Let it be known that there is nothing wrong with Ian Sullivan.
Sure, upon first meeting him you might notice a slight limp on his right side, but everything about him seems to scream "normal teenager." He likes hanging out with friends, working out, playing video games and basketball. All the typical teenager stuff.
And even though he's battled spastic diplegia -- the most common form of cerebral palsy -- he's still a better lacrosse player than most.
"He's worked as hard as he could to be the best he could be," Monte Vista High boys lacrosse coach Mike Lambrecht said. "I've seen how he doesn't even consider his disability and just works hard, and that's what inspires you about him."
Sullivan, 18, who completed his high school career in the spring at Monte Vista, never has hidden behind his disability.
He won't be doing that as an incoming freshman at the University of Arizona. Sullivan is headed to Tucson at the end of this month, and he'll attempt to make the team in the spring.
"I just think of myself as a normal guy," Sullivan said. "I have a disability, but I don't fret about it. I have to live my life, and I can't look at it as an excuse. That would be pointless."
And living his life is exactly what he has done, without being angry or expecting sympathy or privileges because of his disability.
"It's all he's ever known, so from his perspective, and from ours, he's just a normal kid," Ian's dad, Jim Sullivan, said. "We really don't think about his disability. It's been something that's made him a stronger person. He's met more challenges than most people, and he's risen to the occasion. He never uses his challenges as an excuse."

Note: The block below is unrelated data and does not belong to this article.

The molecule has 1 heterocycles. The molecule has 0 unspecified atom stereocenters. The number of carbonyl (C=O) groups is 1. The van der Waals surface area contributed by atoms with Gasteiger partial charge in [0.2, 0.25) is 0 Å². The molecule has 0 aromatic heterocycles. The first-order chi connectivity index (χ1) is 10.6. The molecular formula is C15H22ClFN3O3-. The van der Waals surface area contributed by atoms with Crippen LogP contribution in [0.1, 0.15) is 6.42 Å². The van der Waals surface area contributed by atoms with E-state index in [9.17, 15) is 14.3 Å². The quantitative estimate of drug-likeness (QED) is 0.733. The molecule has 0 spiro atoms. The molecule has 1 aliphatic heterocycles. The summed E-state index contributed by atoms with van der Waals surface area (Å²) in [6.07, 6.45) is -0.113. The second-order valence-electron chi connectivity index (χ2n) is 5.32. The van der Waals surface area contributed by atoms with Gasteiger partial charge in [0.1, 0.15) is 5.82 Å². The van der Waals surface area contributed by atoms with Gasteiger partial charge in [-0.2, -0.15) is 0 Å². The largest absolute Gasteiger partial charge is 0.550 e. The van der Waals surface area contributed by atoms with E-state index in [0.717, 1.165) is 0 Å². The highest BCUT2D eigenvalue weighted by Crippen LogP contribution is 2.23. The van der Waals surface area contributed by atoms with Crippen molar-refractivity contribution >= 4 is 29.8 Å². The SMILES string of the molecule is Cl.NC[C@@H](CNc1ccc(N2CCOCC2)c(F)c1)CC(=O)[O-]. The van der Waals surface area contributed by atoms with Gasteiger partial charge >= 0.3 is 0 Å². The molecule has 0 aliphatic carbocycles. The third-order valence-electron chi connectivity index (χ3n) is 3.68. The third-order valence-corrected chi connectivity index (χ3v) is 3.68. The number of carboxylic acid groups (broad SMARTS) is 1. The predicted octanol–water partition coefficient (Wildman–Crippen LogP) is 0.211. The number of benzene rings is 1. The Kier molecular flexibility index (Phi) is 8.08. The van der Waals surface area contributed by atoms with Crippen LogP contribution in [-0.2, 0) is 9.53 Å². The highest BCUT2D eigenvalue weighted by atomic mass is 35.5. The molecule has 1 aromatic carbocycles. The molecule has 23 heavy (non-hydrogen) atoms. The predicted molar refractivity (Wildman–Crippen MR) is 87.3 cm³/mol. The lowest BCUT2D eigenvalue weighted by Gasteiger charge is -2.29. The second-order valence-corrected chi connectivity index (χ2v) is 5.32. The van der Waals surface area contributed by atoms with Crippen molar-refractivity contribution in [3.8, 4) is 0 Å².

Sullivan picked up lacrosse in junior high, getting hooked when watching a neighbor play. In the seventh grade, he joined the Scorpions youth lacrosse program, playing for Gene Brown. Even then, he knew he wanted nothing handed to him.
"He just persevered," Brown said. "He worked hard all the time, had a great attitude and was really a pleasure to be with. That's just the kind of person that he is.
"He's just an unbelievable kid who happens to have (a disability). And even with them he wanted to play lacrosse so bad that he found a way to do it. All he ever wanted to do was please. When he was down, he didn't show it, and I'm sure he had his days where he was down."
Sullivan was cut from the team as a freshman at Monte Vista. Two years on the junior varsity followed that disappointment. In his final year, Sullivan earned his varsity letter.
"I earned it, and I worked hard at it," Sullivan said. "If I was going to make the team because they felt bad for me, I would want them to cut me."
Sullivan played in eight games for the Mustangs this year. He happened to have the top goalie in Northern California ahead of him, Nico Dutra. Monte Vista has boasted some talented goalies such as Dutra and last year's starter, Trevor Moriarty, both of whom worked with Sullivan.
"Both those guys took me under their wing, and they helped me excel at my skills," Sullivan said. "Monte Vista has always had great goalies, so I didn't get to play much, but just about any other team, I feel like I could have started for."
Sullivan obviously is driven, determined and a hard worker, but nobody can do it alone. With the support of his family, he never stopped believing in himself.
"My parents have been supportive my whole life," Sullivan said. "My dad said never to say that I can't, because I can. My dad is an extremely hard worker, and that's where I get it."
His parents swell with pride when talking about their son.
"Were really proud of him," Jim Sullivan said. "He's bright, funny, has a good attitude, a good head on his shoulders, and he's articulate. He's got a great life ahead of him."